Here are some considerations for maximizing the benefits of CO2 in a closed greenhouse or grow room:
When introducing CO2 into a greenhouse environment, remember that CO2 should only be supplemented when the lights are on, as that is the only time in which it is used.
High-pressure sodium or LED lights are preferred over fluorescent lamps, as they provide the higher light levels required when supplementing with CO2.
Keep air temperatures at optimal levels. Warm air temperatures speed up photosynthesis and CO2 intake, but if temperatures get too high, leaf stomata will close to conserve water. CO2-enriched plants benefit from temperatures that are 3 to 5 degrees higher than plants in non-enriched spaces.
Maintain the relative humidity between 40 and 60 percent. At lower humidity levels, leaf stomata close, reducing CO2 intake.
Tightly spaced plants increase the need for carbon dioxide supplementation.
Methods of Optimizing CO2 in Greenhouses and Grow Rooms
There are several methods of increasing the CO2 levels in an indoor farming environment, including CO2 bags, buckets, emitters and generators. A controller is often used in larger greenhouses to monitor CO2 levels, temperature and humidity.
CO2 bags and boost buckets – CO2 bags and boost buckets typically contain mycelium, a fungus found in soil that provides an excellent source of CO2. The fungus grows on organic matter inside the bag or bucket, and a one-way breather patch is used to expel the CO2 produced into the grow room. Some CO2 boost buckets are vented with a small electric pump to enhance distribution and include tubing that can be run to the center of a group of plants or fan intake. These devices are limited in that they can only serve small areas and have an expiration date (from three months to a year, depending on the device), after which they must be refilled or replaced. Once the bag or bucket has expired, the contents can be reused as a topsoil fertilizer.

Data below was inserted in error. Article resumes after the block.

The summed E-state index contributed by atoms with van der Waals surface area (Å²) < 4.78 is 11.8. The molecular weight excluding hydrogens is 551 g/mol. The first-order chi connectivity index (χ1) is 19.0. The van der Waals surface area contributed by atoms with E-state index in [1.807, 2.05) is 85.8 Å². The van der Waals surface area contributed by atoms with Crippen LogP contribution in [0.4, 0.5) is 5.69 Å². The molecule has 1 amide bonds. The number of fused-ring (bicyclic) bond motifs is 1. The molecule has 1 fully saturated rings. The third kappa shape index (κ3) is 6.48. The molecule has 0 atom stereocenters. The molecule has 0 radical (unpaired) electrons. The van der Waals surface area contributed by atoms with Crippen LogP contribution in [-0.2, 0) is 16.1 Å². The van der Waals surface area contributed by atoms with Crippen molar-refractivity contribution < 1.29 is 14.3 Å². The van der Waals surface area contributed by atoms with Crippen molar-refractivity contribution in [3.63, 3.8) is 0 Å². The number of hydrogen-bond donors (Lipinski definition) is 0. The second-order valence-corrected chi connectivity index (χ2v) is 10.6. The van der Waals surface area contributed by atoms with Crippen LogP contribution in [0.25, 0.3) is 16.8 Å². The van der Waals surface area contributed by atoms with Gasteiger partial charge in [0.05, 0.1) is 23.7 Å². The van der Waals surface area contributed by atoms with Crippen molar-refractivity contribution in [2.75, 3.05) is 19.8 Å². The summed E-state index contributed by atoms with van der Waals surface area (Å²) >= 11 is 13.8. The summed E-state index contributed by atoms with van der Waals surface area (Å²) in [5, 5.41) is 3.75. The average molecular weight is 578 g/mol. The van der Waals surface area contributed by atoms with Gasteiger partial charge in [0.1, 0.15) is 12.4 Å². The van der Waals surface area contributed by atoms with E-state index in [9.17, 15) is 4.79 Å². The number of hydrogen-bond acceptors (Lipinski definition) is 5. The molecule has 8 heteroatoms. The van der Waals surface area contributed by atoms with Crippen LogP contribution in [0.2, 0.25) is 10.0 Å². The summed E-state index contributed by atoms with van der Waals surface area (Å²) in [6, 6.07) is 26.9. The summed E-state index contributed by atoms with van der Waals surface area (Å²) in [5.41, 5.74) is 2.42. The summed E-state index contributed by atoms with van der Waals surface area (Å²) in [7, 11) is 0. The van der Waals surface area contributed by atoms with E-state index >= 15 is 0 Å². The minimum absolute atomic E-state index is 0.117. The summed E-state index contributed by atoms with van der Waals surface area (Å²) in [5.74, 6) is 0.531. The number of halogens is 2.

CO2 generators – CO2 generators burn propane or natural gas and produce carbon dioxide and water vapor as byproducts of combustion. They are simple to operate and can be set up to automatically power on or off when CO2 levels reach a specific concentration. However, burning fuel presents inherent safety hazards and increases both temperature and humidity. Temperatures above 80 degrees F can result in elongated stems and lower yields. Because of this, CO2 generators are better suited for larger grow spaces that are equipped with climate control systems. Some growers use bottled CO2 and emitters in the summer, since they do not produce heat or humidity, and CO2 generators in the winter, when the extra heat and humidity are a welcome byproduct. Note that generators must be rated for indoor, horticultural use and provide complete combustion of natural gas or propane with a pure, blue flame. Incomplete combustion can produce waste gases that are harmful to people and can potentially damage the crop.